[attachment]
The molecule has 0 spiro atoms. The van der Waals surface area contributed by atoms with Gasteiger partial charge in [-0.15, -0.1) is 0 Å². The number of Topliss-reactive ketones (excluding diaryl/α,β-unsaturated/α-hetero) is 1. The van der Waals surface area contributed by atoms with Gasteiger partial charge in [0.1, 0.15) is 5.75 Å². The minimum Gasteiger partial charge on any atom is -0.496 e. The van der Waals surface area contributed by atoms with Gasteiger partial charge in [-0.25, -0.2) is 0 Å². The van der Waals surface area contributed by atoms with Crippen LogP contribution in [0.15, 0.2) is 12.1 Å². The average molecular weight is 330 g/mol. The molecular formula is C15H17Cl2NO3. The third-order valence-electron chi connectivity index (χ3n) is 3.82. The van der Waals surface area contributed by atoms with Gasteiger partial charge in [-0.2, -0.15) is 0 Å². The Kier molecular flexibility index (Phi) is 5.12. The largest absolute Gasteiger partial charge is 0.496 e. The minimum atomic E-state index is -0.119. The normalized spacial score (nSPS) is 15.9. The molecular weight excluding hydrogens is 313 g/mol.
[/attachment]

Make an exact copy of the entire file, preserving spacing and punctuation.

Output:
The molecule has 0 spiro atoms. The van der Waals surface area contributed by atoms with Gasteiger partial charge in [-0.15, -0.1) is 0 Å². The number of Topliss-reactive ketones (excluding diaryl/α,β-unsaturated/α-hetero) is 1. The van der Waals surface area contributed by atoms with Gasteiger partial charge in [0.1, 0.15) is 5.75 Å². The minimum Gasteiger partial charge on any atom is -0.496 e. The van der Waals surface area contributed by atoms with Gasteiger partial charge in [-0.25, -0.2) is 0 Å². The van der Waals surface area contributed by atoms with Crippen LogP contribution in [0.15, 0.2) is 12.1 Å². The average molecular weight is 330 g/mol. The molecular formula is C15H17Cl2NO3. The third-order valence-electron chi connectivity index (χ3n) is 3.82. The van der Waals surface area contributed by atoms with Gasteiger partial charge in [-0.2, -0.15) is 0 Å². The Kier molecular flexibility index (Phi) is 5.12. The largest absolute Gasteiger partial charge is 0.496 e. The minimum atomic E-state index is -0.119. The normalized spacial score (nSPS) is 15.9. The molecular weight excluding hydrogens is 313 g/mol.